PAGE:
and should respect the woodland setting.
This PPG was amended with effect from 27 March 2001 by Annex E of PPG13 (Transport) which inserted new paragraphs 3.17-3.20 as below:
Park and ride
3.17 The countryside immediately around urban areas will often be the preferred location for park and ride schemes. In many instances, such land may be designated as Green Belt. The Governments commitment to maintaining the openness of the Green Belt means that when seeking to locate park and ride development, non-Green Belt alternatives should be investigated first. However, there may be cases where a Green Belt location is the most sustainable of the available options. Park and ride development is not inappropriate in Green Belts, provided that:
␣ (a) a thorough and comprehensive assessment of potential sites has been carried out, including both non-Green Belt and, if appropriate, other Green Belt locations, having regard to sustainable development objectives, and the need to be flexible about size and layout;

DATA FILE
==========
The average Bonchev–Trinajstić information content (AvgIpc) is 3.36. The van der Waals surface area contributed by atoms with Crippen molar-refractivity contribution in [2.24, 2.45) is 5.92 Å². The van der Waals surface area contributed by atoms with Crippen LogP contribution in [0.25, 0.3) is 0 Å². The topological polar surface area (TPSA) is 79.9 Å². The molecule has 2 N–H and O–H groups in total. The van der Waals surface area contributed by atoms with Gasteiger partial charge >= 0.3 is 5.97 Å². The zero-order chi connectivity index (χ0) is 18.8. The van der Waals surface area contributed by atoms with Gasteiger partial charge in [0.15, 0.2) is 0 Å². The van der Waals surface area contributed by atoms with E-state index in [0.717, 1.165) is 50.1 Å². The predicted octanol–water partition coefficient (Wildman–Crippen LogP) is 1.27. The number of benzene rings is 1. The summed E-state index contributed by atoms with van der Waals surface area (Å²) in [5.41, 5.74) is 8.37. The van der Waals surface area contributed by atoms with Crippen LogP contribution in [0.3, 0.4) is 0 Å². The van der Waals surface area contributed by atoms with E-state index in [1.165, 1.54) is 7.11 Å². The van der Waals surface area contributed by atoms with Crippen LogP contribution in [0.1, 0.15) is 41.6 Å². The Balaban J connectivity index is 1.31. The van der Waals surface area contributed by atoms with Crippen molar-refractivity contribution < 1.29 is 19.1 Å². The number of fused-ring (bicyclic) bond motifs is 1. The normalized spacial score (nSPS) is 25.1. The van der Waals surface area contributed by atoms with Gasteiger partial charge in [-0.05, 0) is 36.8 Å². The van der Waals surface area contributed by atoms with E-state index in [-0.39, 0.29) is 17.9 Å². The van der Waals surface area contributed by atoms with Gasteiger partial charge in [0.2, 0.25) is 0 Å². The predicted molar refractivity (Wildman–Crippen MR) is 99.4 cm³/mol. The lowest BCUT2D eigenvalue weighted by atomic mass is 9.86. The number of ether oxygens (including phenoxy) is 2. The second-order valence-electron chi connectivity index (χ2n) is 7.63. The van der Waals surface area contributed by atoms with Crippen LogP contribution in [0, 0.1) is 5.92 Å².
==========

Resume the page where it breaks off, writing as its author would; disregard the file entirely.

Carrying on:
␣ (b) the assessment establishes that the proposed green belt site is the most sustainable option taking account of all relevant factors including travel impacts;
␣ (c) the scheme will not seriously compromise the purposes of including land in Green Belts, as set out in paragraph 1.5;
␣ (d) the proposal is contained within the local transport plan (or in Greater London the Local Implementation Plan) and based on a thorough assessment of travel impacts; and
␣ (e) new or re-used buildings are included within the development proposal only for essential facilities associated with the operation of the park and ride scheme.
3.18 For larger-scale schemes local planning authorities must give particular attention to sub- paragraph (c) above. All the criteria in paragraph 3.17 should also be applied when considering proposals for expansion of existing sites. Approval of park and ride development in a particular location does not create any presumption in favour of future expansion of that site. All proposals must be considered on their merits.